## Lower Bounds on Quantum Query and Learning Graph Complexities

dc.contributor.author | Rosmanis, Ansis | |

dc.date.accessioned | 2014-07-22 14:07:57 (GMT) | |

dc.date.available | 2014-07-22 14:07:57 (GMT) | |

dc.date.issued | 2014-07-22 | |

dc.date.submitted | 2014 | |

dc.identifier.uri | http://hdl.handle.net/10012/8577 | |

dc.description.abstract | In this thesis we study the power of quantum query algorithms and learning graphs; the latter essentially being very specialized quantum query algorithms themselves. We almost exclusively focus on proving lower bounds for these computational models. First, we study lower bounds on learning graph complexity. We consider two types of learning graphs: adaptive and, more restricted, non-adaptive learning graphs. We express both adaptive and non-adaptive learning graph complexities of Boolean-valued functions (i.e., decision problems) as semidefinite minimization problems, and derive their dual problems. For various functions, we construct feasible solutions to these dual problems, thereby obtaining lower bounds on the learning graph complexity of the functions. Most notably, we prove an almost optimal Omega(n^(9/7)/sqrt(log n)) lower bound on the non-adaptive learning graph complexity of the Triangle problem. We also prove an Omega(n^(1-2^(k-2)/(2^k-1))) lower bound on the adaptive learning graph complexity of the k-Distinctness problem, which matches the complexity of the best known quantum query algorithm for this problem. Second, we construct optimal adversary lower bounds for various decision problems. Our main procedure for constructing them is to embed the adversary matrix into a larger matrix whose properties are easier to analyze. This embedding procedure imposes certain requirements on the size of the input alphabet. We prove optimal Omega(n^(1/3)) adversary lower bounds for the Collision and Set Equality problems, provided that the alphabet size is at least Omega(n^2). An optimal lower bound for Collision was previously proven using the polynomial method, while our lower bound for Set Equality is new. (An optimal lower bound for Set Equality was also independently and at about the same time proven by Zhandry using the polynomial method [arXiv, 2013].) We compare the power of non-adaptive learning graphs and quantum query algorithms that only utilize the knowledge on the possible positions of certificates in the input string. To do that, we introduce a notion of a certificate structure of a decision problem. Using the adversary method and the dual formulation of the learning graph complexity, we show that, for every certificate structure, there exists a decision problem possessing this certificate structure such that its non-adaptive learning graph and quantum query complexities differ by at most a constant multiplicative factor. For a special case of certificate structures, we construct a relatively general class of problems having this property. This construction generalizes the adversary lower bound for the k-Sum problem derived recently by Belovs and Spalek [ACM ITCS, 2013]. We also construct an optimal Omega(n^(2/3)) adversary lower bound for the Element Distinctness problem with minimal non-trivial alphabet size, which equals the length of the input. Due to the strict requirement on the alphabet size, here we cannot use the embedding procedure, and the construction of the adversary matrix heavily relies on the representation theory of the symmetric group. While an optimal lower bound for Element Distinctness using the polynomial method had been proven for any input alphabet, an optimal adversary construction was previously only known for alphabets of size at least Omega(n^2). Finally, we introduce the Enhanced Find-Two problem and we study its query complexity. The Enhanced Find-Two problem is, given n elements such that exactly k of them are marked, find two distinct marked elements using the following resources: (1) one initial copy of the uniform superposition over all marked elements, (2) an oracle that reflects across this superposition, and (3) an oracle that tests if an element is marked. This relational problem arises in the study of quantum proofs of knowledge. We prove that its query complexity is Theta(min{sqrt(n/k),sqrt(k)}). | en |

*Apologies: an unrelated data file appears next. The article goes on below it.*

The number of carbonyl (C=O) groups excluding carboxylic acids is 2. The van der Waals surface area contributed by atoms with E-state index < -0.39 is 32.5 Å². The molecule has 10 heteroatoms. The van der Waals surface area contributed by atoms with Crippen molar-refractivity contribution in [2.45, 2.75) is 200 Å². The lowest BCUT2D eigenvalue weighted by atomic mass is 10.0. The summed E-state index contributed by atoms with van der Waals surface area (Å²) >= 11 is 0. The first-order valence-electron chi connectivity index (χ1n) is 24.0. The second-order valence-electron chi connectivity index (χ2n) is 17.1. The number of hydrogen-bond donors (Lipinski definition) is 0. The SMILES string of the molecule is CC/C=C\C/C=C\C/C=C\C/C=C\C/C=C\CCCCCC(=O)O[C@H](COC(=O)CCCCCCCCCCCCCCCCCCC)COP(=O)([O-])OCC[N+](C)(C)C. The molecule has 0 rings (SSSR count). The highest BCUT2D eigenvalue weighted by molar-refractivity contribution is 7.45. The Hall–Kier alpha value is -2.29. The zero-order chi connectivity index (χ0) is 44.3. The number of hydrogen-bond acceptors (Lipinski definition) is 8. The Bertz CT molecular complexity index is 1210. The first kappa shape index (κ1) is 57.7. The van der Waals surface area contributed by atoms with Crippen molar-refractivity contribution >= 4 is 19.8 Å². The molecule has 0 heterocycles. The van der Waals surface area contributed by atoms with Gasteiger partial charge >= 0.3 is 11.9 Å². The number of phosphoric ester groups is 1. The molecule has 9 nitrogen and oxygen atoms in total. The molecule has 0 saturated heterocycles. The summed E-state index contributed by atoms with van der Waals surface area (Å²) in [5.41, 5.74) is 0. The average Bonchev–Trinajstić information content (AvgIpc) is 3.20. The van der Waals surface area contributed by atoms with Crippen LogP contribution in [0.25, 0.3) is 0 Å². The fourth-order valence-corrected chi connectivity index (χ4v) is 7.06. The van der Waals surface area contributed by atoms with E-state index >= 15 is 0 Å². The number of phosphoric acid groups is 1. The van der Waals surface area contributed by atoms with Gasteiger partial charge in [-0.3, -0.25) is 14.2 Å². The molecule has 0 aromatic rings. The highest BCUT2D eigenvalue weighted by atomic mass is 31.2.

dc.language.iso | en | en |

dc.publisher | University of Waterloo | en |

dc.subject | quantum query complexity | en |

dc.subject | learning graphs | en |

dc.subject | adversary bound | en |

dc.title | Lower Bounds on Quantum Query and Learning Graph Complexities | en |

dc.type | Doctoral Thesis | en |

dc.pending | false | |

dc.subject.program | Computer Science | en |

uws-etd.degree.department | School of Computer Science | en |

uws-etd.degree | Doctor of Philosophy | en |

uws.typeOfResource | Text | en |

uws.peerReviewStatus | Unreviewed | en |

uws.scholarLevel | Graduate | en |